So what do we do?   Most of us have figured out the beauty of having an active PLN that we can rely upon for bouncing ideas off of when we are in the comfort of our own home.  Sometimes we use our PLN to get ideas.  Then there are those really great days when we are the ones providing the great ideas.  But for most of us we just don't have quality time to work, shoulder-to-shoulder, with our fellow educators.  And that's a shame.
     Now is the time for all of us to tell our administrators that we want uninterrupted planning time.  That, no, we won't take a call from Mrs. Smith regarding her son.  The guidance counselor will have  to wait until later for an answer to that pressing question.  Even our family members will have to leave a voice mail.  It is just that important. 
     If we are to be professional educators then we must be allowed to prepare to bring our A-game to the classroom.  We shouldn't have to "wing it" because we had to limit our time to plan that activity.   Our students know when we aren't on top of our stuff.  They know when we are "faking it."  Give us the time we so desperately deserve.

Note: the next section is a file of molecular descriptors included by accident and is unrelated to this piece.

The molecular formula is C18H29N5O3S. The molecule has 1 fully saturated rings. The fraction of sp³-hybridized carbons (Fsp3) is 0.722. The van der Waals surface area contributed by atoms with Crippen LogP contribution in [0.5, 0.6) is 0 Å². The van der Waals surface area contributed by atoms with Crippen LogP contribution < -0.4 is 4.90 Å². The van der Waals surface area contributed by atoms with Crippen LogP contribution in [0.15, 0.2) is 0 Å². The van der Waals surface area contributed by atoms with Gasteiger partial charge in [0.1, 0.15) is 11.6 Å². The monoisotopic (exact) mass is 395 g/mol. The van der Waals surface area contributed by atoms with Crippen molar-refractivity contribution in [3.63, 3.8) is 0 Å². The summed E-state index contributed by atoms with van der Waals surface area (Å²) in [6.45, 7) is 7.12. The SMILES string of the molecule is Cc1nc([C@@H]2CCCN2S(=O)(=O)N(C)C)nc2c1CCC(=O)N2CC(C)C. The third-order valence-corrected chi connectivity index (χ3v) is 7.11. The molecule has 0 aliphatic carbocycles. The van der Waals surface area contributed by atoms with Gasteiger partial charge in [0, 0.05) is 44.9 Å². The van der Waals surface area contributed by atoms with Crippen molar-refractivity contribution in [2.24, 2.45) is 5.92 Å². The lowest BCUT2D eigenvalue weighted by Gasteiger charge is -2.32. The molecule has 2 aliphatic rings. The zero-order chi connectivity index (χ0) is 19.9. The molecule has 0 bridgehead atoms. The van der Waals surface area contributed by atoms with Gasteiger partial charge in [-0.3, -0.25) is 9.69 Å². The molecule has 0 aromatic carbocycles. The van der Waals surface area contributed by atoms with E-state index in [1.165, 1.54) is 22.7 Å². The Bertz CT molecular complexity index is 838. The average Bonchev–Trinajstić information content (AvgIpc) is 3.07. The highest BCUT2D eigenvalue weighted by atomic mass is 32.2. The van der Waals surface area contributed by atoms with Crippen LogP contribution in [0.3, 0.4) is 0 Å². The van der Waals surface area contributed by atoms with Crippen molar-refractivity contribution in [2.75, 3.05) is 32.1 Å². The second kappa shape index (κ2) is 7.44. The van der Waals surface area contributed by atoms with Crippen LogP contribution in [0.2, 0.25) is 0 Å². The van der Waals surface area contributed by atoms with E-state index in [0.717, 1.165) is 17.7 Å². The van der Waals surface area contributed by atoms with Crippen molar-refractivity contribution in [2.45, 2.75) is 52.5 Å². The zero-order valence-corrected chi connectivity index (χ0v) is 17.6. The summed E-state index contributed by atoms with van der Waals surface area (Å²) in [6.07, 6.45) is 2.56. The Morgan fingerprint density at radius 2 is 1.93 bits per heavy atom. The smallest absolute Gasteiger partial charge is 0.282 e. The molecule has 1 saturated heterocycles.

Saturday, August 28, 2010

Oh My GOD! The School Year Started!

Courtesy Pfaff, Flickr CC
     Today I got a request from a fellow teacher who had gone through Project Lead the Way training with me this summer.  We are both teaching Introduction to Engineering Design (IED)and Digital Electronics (DE).  We are at schools that are about 20 miles apart but differ in so very many ways.
     Seems he needs some  basic items required in the first 2  to 3 weeks of DE.  And, as far as costs of things for this course, the items he needs are relatively inexpensive.  But his school district shifts fiscal years during the middle of the summer and doesn't address new purchases until after the shift.  So, his order went in about 2 weeks ago.  With a 6 to 8 week return from the supplier that means that supplies he needs now won't be to campus until the 2nd 6-weeks grading period.
     Now this is not a show stopper for my friend.  He's a "professional" and can handle the proverbial curve ball so often thrown at us as teachers.  But still, that school knew he was going to be teaching this course when they sent him to training (with last year's fiscal dollars).  Couldn't someone have thought - "I wonder what equipment he will need for this course?"   Followed by, "We should get some of that equipment now because he'll need to get started in August."  Except that's not a school administrator's forte.  Once the Summer starts there's hiring of new teachers, overseeing of building maintenance, personal vacation, and training/conferences to attend.